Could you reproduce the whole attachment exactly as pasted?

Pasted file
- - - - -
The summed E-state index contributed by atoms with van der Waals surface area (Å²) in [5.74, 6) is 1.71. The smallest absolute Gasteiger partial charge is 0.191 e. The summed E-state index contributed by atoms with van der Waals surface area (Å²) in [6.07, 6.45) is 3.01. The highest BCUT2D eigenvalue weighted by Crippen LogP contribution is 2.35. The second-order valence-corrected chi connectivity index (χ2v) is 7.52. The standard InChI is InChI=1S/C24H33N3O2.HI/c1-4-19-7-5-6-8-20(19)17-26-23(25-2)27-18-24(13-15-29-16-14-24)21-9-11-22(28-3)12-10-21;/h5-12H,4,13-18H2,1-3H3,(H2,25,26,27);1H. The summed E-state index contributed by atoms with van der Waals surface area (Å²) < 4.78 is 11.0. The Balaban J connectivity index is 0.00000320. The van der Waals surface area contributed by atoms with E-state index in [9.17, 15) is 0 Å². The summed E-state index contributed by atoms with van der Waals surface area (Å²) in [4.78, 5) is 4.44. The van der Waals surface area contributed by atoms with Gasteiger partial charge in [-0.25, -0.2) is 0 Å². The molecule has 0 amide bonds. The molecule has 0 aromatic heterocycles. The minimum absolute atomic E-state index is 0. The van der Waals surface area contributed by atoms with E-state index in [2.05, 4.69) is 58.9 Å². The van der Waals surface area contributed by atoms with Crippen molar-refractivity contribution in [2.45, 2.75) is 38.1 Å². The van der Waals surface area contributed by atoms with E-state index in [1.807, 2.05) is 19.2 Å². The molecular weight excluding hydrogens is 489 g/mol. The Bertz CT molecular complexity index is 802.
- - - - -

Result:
The summed E-state index contributed by atoms with van der Waals surface area (Å²) in [5.74, 6) is 1.71. The smallest absolute Gasteiger partial charge is 0.191 e. The summed E-state index contributed by atoms with van der Waals surface area (Å²) in [6.07, 6.45) is 3.01. The highest BCUT2D eigenvalue weighted by Crippen LogP contribution is 2.35. The second-order valence-corrected chi connectivity index (χ2v) is 7.52. The standard InChI is InChI=1S/C24H33N3O2.HI/c1-4-19-7-5-6-8-20(19)17-26-23(25-2)27-18-24(13-15-29-16-14-24)21-9-11-22(28-3)12-10-21;/h5-12H,4,13-18H2,1-3H3,(H2,25,26,27);1H. The summed E-state index contributed by atoms with van der Waals surface area (Å²) < 4.78 is 11.0. The Balaban J connectivity index is 0.00000320. The van der Waals surface area contributed by atoms with E-state index in [9.17, 15) is 0 Å². The summed E-state index contributed by atoms with van der Waals surface area (Å²) in [4.78, 5) is 4.44. The van der Waals surface area contributed by atoms with Gasteiger partial charge in [-0.25, -0.2) is 0 Å². The molecule has 0 amide bonds. The molecule has 0 aromatic heterocycles. The minimum absolute atomic E-state index is 0. The van der Waals surface area contributed by atoms with E-state index in [2.05, 4.69) is 58.9 Å². The van der Waals surface area contributed by atoms with Crippen molar-refractivity contribution in [2.45, 2.75) is 38.1 Å². The van der Waals surface area contributed by atoms with E-state index in [1.807, 2.05) is 19.2 Å². The molecular weight excluding hydrogens is 489 g/mol. The Bertz CT molecular complexity index is 802.